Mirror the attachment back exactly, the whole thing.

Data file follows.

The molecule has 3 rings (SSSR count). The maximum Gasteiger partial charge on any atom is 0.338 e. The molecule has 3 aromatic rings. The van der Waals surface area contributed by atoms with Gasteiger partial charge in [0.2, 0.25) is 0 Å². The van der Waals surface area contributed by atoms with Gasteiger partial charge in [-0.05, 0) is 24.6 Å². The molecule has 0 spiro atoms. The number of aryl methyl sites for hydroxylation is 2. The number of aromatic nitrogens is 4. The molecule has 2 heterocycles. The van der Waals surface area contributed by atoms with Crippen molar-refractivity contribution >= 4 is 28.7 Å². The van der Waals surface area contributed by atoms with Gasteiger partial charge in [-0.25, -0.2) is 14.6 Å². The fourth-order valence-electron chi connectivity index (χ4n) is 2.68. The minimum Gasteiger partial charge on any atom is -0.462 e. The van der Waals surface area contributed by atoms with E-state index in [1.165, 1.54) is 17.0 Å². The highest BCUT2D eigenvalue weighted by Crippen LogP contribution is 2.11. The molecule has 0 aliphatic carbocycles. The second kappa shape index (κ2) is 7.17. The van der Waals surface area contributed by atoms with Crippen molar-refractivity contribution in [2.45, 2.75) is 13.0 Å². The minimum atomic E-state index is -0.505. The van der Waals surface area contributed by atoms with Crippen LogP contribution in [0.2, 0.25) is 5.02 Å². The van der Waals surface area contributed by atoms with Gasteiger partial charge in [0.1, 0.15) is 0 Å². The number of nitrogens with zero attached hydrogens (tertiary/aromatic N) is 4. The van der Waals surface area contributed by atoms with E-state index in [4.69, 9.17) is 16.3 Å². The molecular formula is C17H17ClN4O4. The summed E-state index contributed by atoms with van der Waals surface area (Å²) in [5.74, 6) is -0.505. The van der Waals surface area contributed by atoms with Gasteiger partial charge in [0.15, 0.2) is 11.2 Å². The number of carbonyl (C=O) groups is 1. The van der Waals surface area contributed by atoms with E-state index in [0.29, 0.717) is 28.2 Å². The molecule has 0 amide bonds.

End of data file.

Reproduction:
The molecule has 3 rings (SSSR count). The maximum Gasteiger partial charge on any atom is 0.338 e. The molecule has 3 aromatic rings. The van der Waals surface area contributed by atoms with Gasteiger partial charge in [0.2, 0.25) is 0 Å². The van der Waals surface area contributed by atoms with Gasteiger partial charge in [-0.05, 0) is 24.6 Å². The molecule has 0 spiro atoms. The number of aryl methyl sites for hydroxylation is 2. The number of aromatic nitrogens is 4. The molecule has 2 heterocycles. The van der Waals surface area contributed by atoms with Crippen molar-refractivity contribution >= 4 is 28.7 Å². The van der Waals surface area contributed by atoms with Gasteiger partial charge in [-0.25, -0.2) is 14.6 Å². The fourth-order valence-electron chi connectivity index (χ4n) is 2.68. The minimum Gasteiger partial charge on any atom is -0.462 e. The van der Waals surface area contributed by atoms with E-state index in [1.165, 1.54) is 17.0 Å². The highest BCUT2D eigenvalue weighted by Crippen LogP contribution is 2.11. The molecule has 0 aliphatic carbocycles. The second kappa shape index (κ2) is 7.17. The van der Waals surface area contributed by atoms with Crippen molar-refractivity contribution in [2.45, 2.75) is 13.0 Å². The minimum atomic E-state index is -0.505. The van der Waals surface area contributed by atoms with Crippen LogP contribution in [0.2, 0.25) is 5.02 Å². The van der Waals surface area contributed by atoms with Gasteiger partial charge in [0.1, 0.15) is 0 Å². The number of nitrogens with zero attached hydrogens (tertiary/aromatic N) is 4. The van der Waals surface area contributed by atoms with E-state index in [4.69, 9.17) is 16.3 Å². The molecular formula is C17H17ClN4O4. The summed E-state index contributed by atoms with van der Waals surface area (Å²) in [5.74, 6) is -0.505. The van der Waals surface area contributed by atoms with Gasteiger partial charge in [0.15, 0.2) is 11.2 Å². The number of carbonyl (C=O) groups is 1. The van der Waals surface area contributed by atoms with E-state index in [0.29, 0.717) is 28.2 Å². The molecule has 0 amide bonds.